Positivity is a word that evokes mixed feelings.
It stirs a little hopefulness, giving a slight uptick in mood, but it leaves the unpleasant aftertaste of a cliché.
Most of us have at least tried to embrace some kind of positivity in our thinking, but it soon fades with the distractions of daily life and the shadow of worry.
Is positivity a sham?
Is it a call to ignore reality?
Is it just for those gurus of self-improvement who also happen to be very wealthy and attractive?
There are probably as many definitions of positivity as there are people to offer them and to be fair I do not consider mine any more special than another.
But I can say as someone who surely has mixed feeling about the term, the way I view positivity now is much more helpful to me than how I understood it in times past.
I used to think of positivity as focusing only on the good things in life or being annoyingly energetic. I like to think of myself as a realist, and positivity always seemed like a means of ignoring the full picture.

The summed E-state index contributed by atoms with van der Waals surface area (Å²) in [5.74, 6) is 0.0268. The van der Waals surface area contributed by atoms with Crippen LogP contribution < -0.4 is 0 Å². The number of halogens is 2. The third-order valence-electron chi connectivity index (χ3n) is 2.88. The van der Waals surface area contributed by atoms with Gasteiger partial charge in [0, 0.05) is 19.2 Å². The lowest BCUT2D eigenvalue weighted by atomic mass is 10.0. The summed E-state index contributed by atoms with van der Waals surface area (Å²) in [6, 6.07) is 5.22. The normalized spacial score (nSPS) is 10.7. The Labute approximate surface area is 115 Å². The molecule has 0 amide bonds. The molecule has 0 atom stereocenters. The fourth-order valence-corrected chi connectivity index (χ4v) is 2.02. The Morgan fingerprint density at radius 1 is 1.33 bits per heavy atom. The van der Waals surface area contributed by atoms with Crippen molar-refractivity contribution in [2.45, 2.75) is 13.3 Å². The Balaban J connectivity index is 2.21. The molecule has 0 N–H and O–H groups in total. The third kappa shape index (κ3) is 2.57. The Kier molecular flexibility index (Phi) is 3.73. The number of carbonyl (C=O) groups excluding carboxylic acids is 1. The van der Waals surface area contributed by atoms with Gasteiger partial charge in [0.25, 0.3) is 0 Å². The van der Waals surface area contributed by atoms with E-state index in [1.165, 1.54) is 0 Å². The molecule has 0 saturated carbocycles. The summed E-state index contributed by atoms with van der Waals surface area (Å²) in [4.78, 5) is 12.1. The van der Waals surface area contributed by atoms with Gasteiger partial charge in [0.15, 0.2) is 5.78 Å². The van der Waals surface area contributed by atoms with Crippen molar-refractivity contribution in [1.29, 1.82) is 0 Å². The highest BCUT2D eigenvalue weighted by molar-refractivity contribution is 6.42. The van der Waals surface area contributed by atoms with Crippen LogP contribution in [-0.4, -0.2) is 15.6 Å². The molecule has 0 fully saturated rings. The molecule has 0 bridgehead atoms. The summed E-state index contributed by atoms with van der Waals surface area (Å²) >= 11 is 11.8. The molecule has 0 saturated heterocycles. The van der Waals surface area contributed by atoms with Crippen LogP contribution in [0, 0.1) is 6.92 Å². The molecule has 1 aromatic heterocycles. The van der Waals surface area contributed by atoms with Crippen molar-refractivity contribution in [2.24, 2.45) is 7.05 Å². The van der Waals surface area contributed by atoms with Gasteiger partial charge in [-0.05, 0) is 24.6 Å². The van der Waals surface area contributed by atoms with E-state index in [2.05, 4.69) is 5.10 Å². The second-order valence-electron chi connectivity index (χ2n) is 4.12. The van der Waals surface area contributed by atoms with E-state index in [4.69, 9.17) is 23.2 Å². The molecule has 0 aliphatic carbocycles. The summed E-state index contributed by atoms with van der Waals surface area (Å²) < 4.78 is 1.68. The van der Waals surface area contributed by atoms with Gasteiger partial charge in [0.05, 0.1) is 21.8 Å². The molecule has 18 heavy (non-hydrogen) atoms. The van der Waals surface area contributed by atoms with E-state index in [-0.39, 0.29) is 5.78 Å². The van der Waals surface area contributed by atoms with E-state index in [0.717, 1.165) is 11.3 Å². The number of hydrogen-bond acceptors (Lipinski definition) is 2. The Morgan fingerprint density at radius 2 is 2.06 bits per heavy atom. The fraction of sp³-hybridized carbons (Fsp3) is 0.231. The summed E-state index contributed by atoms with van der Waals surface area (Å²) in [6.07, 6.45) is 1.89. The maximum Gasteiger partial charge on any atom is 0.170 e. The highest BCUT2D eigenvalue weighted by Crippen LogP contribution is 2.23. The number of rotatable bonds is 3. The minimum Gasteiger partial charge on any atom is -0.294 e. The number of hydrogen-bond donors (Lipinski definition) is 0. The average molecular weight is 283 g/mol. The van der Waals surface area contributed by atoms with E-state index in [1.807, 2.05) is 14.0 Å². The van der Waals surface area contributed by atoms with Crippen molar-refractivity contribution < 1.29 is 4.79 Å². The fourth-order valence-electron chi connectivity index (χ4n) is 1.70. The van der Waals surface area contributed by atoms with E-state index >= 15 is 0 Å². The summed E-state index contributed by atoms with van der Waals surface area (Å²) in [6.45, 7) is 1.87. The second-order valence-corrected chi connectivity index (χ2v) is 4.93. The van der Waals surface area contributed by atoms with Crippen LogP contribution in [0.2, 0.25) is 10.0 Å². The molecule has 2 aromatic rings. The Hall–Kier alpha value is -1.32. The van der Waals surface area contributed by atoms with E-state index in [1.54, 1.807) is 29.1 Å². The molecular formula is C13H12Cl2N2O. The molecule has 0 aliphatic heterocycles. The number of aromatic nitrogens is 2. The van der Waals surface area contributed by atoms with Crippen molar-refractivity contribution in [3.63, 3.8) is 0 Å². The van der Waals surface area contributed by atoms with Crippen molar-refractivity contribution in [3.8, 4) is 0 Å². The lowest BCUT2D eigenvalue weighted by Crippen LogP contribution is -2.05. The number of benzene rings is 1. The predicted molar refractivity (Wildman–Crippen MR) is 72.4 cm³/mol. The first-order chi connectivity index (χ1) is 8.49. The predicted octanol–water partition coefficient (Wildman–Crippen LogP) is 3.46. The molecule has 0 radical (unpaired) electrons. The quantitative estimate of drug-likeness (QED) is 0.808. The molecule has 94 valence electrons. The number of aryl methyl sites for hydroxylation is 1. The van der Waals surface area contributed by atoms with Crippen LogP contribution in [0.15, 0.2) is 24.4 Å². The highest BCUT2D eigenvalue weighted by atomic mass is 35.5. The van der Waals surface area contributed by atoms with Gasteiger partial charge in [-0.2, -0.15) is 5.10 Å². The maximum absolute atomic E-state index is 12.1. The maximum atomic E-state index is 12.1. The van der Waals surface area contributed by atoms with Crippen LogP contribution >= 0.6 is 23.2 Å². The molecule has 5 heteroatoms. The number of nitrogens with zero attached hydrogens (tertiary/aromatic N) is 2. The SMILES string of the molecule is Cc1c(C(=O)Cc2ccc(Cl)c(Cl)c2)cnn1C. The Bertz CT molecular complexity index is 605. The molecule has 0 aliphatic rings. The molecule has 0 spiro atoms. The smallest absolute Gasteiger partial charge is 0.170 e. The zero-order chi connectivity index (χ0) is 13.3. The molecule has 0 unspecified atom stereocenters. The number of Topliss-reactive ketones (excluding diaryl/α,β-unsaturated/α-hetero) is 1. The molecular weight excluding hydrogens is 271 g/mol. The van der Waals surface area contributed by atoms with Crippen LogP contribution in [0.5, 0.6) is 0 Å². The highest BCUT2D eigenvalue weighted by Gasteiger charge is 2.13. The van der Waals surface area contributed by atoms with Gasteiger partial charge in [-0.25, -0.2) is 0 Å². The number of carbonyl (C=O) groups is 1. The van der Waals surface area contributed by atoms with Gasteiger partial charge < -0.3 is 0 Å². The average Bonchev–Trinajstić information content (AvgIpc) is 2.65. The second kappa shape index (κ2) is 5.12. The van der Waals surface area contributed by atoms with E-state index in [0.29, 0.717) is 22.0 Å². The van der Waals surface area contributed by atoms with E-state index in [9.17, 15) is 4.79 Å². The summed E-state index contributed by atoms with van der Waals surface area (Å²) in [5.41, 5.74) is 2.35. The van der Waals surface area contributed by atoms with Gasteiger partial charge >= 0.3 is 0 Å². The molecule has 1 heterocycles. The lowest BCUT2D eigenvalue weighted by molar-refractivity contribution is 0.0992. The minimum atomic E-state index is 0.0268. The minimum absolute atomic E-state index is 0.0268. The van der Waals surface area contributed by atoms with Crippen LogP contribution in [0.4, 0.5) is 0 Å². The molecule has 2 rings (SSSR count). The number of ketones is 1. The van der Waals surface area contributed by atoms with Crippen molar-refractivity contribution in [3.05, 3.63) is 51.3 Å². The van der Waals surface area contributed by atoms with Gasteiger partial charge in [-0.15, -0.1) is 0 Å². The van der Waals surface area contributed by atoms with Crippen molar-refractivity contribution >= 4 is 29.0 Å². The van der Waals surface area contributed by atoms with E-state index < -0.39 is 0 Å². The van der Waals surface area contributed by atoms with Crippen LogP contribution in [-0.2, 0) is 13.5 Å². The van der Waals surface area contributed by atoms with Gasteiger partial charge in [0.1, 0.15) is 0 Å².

But lately, I have latched on to a different view of positivity, one that does not ask me to ignore anything—focusing on options.
I face challenges every day, as do you, and positivity does not ask me to look the other way.
In fact, it asks me to look directly at what is challenging or troublesome, but specifically the part within my control.
It asks me to turn toward my options in a situation rather than to what I cannot change. For example, I cannot change that I received an email that frustrated me, but I can choose to focus my attention on the “now what” instead of the “ugh” feeling.
It may help to think of positivity as forward motion.
Positivity does not ask us to look past our negative feelings, the “ugh,” the disappointment, or the fear that can suddenly arise in response to a challenge.
It does not ask us to ignore or pretend anything.
It simply offers a reminder that we can choose to spend most of our conscious thinking on what can be done vs. what cannot.
Focusing on options provokes us to action, uplifts our hearts, and gives our brains a target for our energy and innovative spirits.
It may be worth a try.
If you would like to work on harnessing negative feelings that may be holding you back, consider giving us a call. 615-591-5262.
Written by Refuge Center Masters Level Intern Daryn Thompson.